World

Gay rights map: Notes on the data

  • 5 February 2014
  • From the section World
Coloured map of the world

The BBC News website's gay rights map and timeline, built with the help of the UN Office of the High Commissioner for Human Rights, attempt to explain the legal status of same-sex relationships across UN member states.

Here are some background notes on the data.

The map

The map shows the broad legal status of gay people living in UN member states, according to data provided by the UN's human right's office, who built on information from the International Lesbian Gay Bisexual Trans and Intersex Association.

Countries have been categorised by their most progressive or regressive laws, apart from where laws are contradictory. These countries have been coloured purple.

Countries where gay rights vary between states have been coloured by their most progressive or regressive law, but they also have a note in the rollover text where available. For example, in the US, there are different marriage rights in different states.

The map does not reflect day-to-day experiences of lesbian, gay, bisexual and trans and intersex people. In many places where anti-discrimination laws exist, gay people continue to be persecuted by state authorities and wider society.

The timeline

The timeline, pulled together by the UN, uses 1789 - the date of the French Revolution - as its starting point. It was chosen by the UN as a baseline, as it was a time when homosexuality was criminalised in many countries.

However, there are many places where there is no certain date for when same-sex relationships were criminalised, and others where there are no explicit laws that outlaw homosexuality, but where laws are used as if they did.

Many countries have never criminalised same-sex sexual conduct, such as Burkina Faso, Central African Republic, Chad, Congo, Ivory Coast, Democratic Republic of Congo, Gabon, Madagascar, Mali, Niger and Rwanda. In other cases, such as China, it is uncertain if same-sex relationships were ever criminalised.

As is the case with a number of states with regional autonomy, different parts of the UK and its territories decriminalised same-sex relations at different times: England & Wales (1967), Northern Ireland (1982), Scotland (1981), Akrotiri & Dhekelia (2000), Anguilla (2001), Bailiwick of Guernsey (1983), Bermuda (1994), British Virgin Islands (2001), Cayman Islands (2001), Falkland Islands (1989), Gibraltar (1993), Isle of Man (1992), Jersey (1990), Montserrat (2001), Pitcairn, South Georgia, St Helena, Turks & Caicos Islands (2001) and all other territories.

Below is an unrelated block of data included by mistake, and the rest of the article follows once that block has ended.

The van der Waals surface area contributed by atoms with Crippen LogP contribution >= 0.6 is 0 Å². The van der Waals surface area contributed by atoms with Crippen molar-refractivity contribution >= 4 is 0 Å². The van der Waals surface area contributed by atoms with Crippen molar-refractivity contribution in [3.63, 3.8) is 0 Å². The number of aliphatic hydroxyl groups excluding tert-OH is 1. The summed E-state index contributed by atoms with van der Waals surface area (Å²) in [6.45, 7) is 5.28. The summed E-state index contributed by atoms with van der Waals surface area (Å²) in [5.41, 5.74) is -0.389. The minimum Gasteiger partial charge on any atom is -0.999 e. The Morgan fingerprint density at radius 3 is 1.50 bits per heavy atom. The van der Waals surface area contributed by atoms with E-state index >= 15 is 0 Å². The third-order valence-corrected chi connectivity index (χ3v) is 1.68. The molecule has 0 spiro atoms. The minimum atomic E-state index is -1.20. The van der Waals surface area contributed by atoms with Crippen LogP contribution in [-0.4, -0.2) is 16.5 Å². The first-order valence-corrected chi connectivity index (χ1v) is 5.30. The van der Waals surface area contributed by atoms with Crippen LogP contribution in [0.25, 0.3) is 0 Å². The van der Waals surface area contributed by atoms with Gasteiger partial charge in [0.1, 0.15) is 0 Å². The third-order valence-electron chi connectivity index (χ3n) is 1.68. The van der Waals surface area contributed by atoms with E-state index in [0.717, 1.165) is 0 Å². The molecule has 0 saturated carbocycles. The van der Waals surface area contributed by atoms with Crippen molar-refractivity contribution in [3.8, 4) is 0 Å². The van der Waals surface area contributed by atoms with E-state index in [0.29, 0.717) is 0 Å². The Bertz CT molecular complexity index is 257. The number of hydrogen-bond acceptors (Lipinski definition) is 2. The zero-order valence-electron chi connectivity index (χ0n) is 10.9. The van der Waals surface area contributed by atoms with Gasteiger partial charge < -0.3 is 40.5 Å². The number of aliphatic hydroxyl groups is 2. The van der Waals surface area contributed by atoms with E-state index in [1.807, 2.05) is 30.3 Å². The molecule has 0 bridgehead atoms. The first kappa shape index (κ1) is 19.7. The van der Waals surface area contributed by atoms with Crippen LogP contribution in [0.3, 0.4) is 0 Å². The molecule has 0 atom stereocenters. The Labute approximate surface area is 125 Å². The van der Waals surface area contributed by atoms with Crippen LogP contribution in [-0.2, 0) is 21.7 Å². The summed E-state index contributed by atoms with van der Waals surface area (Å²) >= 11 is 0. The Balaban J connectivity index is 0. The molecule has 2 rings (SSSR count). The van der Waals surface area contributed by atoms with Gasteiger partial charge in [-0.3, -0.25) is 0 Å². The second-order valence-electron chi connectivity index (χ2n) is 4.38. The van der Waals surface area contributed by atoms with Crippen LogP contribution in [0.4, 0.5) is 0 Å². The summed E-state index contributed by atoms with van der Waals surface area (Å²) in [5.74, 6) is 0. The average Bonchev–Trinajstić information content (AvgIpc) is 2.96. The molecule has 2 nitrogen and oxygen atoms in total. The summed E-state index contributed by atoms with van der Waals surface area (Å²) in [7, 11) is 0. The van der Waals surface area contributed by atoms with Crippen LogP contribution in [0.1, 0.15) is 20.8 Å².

The same is the case for Australia: New South Wales (1983), Norfolk Island (1993), Northern Territory (1984), Queensland (1991), South Australia (1972), Tasmania (1997), Victoria (1981), Western Australia (1990).

In the US, homosexuality was decriminalised by Supreme Court verdict in 2003. Before this the following states decriminalised independently: Alaska (1980), Arizona (2001), Arkansas (2002), California (1976), Colorado (1972), Connecticut (1971), Delaware (1973), Georgia (1998), Hawaii (1973), Illinois (1962), Indiana (1977), Iowa (1977), Kentucky (1992), Maine (1976), Minnesota (2001), Montana (1997), Nebraska (1978), Nevada (1993), New Hampshire (1975), New Jersey (1979), New Mexico (1975), New York (1980/2001), North Dakota (1975), Ohio (1974), Oregon (1972), Pennsylvania (1980/1995), Rhode Island (1998), South Dakota (1977), Tennessee (1996), Vermont (1977), Washington (1976), West Virginia (1976), Wisconsin (1983), Wyoming (1977), District of Columbia (1993). Associates: American Samoa (1980), American Virgin Islands (1985), Guam (1978), Northern Mariana Islands (1983). Formal repeal of criminalizing law after 2003: Puerto Rico (2005), Missouri (2006).

In the timeline, where possible, former colonies have been referenced by their current name.

For more information visit the UN's Free and Equal campaign site or the International Lesbian Gay Bisexual Trans and Intersex Association.

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